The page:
Roulette 2021 Review: “eL/Aficionado”

A Brilliant Casting Choice Transforms Ashley’s Unique Opera

By Jennifer Pyron

The internationally recognized performance art venue Roulette in Brooklyn is featuring the revival of Robert Ashley’s “eL/Aficionado” and illuminates the vital relevancy of this opera today. Mimi Johnson, as producer, and Tom Hamilton, as music director, revive Ashley’s vision with a new perspective by casting mezzo-soprano Kayleigh Butcher as the Agent.

This opera was originally written in 1987 and last performed in 1995. “eL/Aficionado” is an opera scored for four voices and a pre-recorded electronic orchestra that navigates the paradoxical process of self-interrogation by telling the story of a spy, the Agent, on trial. It questions all motives and behaviors of the Agent in a dreamlike sequence of lucid storytelling that mimics the inner-workings of every corner of the mind. The impact of this work being shown now is reminiscent of what only the late Ashley could have designed – a serendipitous happening of when art mirrors reality and has the power to change the world.

The original “eL/Aficionado” featured a member of Robert Ashley’s core collaborator circle, baritone Thomas Buckner, but for this unique revival, mezzo-soprano Kayleigh Butcher expands the listener’s landscape into something more. Kayleigh Butcher’s voice is hauntingly similar to Thomas Buckner in how it captures the soul of the Agent. Alternatively, however, it creates a new understanding of how one’s voice can shift the listener’s perspective to feel something different. Especially while listening to a woman on trial. 

The role of the Agent is unique in that it requires the singer to maintain a signature tone throughout the opera, a “character-defining” pitch, and then create vocal inflections that express the intent of the text.  Butcher rises to this characterization effortlessly while sustaining necessary balance with her own core voice. She expresses at a higher level what Ashley designed to be felt through this role and the shifting of the unknown within. The level of expressivity felt through Butcher’s voice breathes life into “eL/Aficionado” and causes an awakening.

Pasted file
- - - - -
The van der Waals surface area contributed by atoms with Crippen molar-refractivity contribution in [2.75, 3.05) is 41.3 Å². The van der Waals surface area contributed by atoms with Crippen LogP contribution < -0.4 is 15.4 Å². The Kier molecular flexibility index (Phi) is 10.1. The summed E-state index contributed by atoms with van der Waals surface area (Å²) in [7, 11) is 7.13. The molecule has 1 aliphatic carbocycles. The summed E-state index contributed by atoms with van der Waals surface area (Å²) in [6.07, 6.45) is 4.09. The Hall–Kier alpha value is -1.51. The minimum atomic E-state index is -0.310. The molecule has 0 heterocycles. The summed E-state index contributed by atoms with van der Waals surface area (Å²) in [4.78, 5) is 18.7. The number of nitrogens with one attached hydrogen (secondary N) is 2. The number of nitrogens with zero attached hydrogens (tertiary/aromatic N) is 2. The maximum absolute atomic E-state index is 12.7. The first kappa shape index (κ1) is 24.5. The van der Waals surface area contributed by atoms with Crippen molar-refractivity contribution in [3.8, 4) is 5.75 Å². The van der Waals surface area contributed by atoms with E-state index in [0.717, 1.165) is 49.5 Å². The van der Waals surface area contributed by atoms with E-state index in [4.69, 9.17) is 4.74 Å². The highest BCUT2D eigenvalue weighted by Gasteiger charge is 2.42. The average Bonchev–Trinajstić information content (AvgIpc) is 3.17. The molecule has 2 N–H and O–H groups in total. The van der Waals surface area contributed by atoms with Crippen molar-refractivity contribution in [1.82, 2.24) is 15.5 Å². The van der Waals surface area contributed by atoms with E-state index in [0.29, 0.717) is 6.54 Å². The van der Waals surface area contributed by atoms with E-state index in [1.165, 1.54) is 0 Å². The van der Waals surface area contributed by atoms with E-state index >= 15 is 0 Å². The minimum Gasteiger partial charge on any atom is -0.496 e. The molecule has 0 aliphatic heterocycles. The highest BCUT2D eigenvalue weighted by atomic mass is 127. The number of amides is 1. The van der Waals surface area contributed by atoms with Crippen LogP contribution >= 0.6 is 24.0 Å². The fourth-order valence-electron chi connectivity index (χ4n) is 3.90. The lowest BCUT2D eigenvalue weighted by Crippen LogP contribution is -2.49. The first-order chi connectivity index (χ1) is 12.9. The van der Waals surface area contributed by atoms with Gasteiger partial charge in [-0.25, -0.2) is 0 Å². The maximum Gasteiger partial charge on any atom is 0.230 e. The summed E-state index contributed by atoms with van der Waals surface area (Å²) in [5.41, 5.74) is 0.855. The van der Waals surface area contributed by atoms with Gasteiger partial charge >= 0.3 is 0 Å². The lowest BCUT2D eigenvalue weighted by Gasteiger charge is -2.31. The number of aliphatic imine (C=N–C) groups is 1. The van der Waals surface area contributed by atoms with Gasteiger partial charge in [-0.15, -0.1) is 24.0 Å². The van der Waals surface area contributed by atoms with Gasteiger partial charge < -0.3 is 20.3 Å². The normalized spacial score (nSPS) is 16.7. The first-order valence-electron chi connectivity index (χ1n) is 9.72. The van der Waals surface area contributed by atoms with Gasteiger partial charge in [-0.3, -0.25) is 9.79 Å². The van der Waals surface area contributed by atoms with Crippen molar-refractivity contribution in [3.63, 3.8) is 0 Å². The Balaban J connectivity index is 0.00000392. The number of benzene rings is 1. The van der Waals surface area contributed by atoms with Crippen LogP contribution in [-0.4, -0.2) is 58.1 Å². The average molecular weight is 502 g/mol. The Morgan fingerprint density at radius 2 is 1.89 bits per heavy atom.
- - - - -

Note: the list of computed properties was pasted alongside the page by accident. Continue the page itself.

“My Brother Called” is a perfect example of how Butcher emanates this shift through the use of her pure vocal palette. She seamlessly weaves words with an electric connectivity of reason, response and resilience. Her voice is real and timeless, both traits that prove to not only be vital to her performance, but also to the continuation of new forms of opera written in result of experimental discovery. The tone of the voice becomes the tone of the opera.

The Senior Interrogator, Brian McCorkle, and Interrogators, Bonnie Lander and Paul Pinto, create a framework of voices that capture the raw profundity of Butcher’s voice. This combination of specific voices is an entirely new level of performance and astute awareness of “eL/Aficionado’s” intentional purpose and compositional style. The female voices responding back and forth, Butcher and Lander, create a subtle feedback that then seeps into the subconscious layers of the listener’s mind. Another fascination of Ashley’s work is how he uses feedback to create this double layer effect which permeates something more.

“A Simple Border Crossing” reveals the cast’s vocal synthesis as one of the greatest gifts of all in this revival. Bonnie Lander and Paul Pinto are members of Kayleigh Butcher’s LOVELOVELOVE vocal trio and one can feel the organic molding together of their voices all throughout. Bonnie Lander’s voice especially captivates and shines in this part of the opera as she uses her role to demonstrate vocal expressivity and personality. She is both imaginative and playful.

“An Answer is Expected” might be considered the most thought-provoking and emotionally disturbing sequence of the opera. Butcher and McCorkle infused the dreamlike mysteriousness of this passage and rattle the core of listeners while recounting something sinister. Think Britten’s “The Turn of the Screw.” This was also where a new landscape of colors emerged through Butcher’s voice. She becomes a maternal instinct that opens up a pocket of unexplored territory for this work. “An Answer is Expected” illuminates and welcomes the idea of considering a mezzo-soprano voice as this revival’s lead to be a genius defining decision. 

This revival of “eL/Aficionado” reinvigorates the spontaneity of opera form and evokes innovation as the driving force that leads listeners to discover more meaning in between the English text:

“The artists are at work.

Their assignment is to change the world.”




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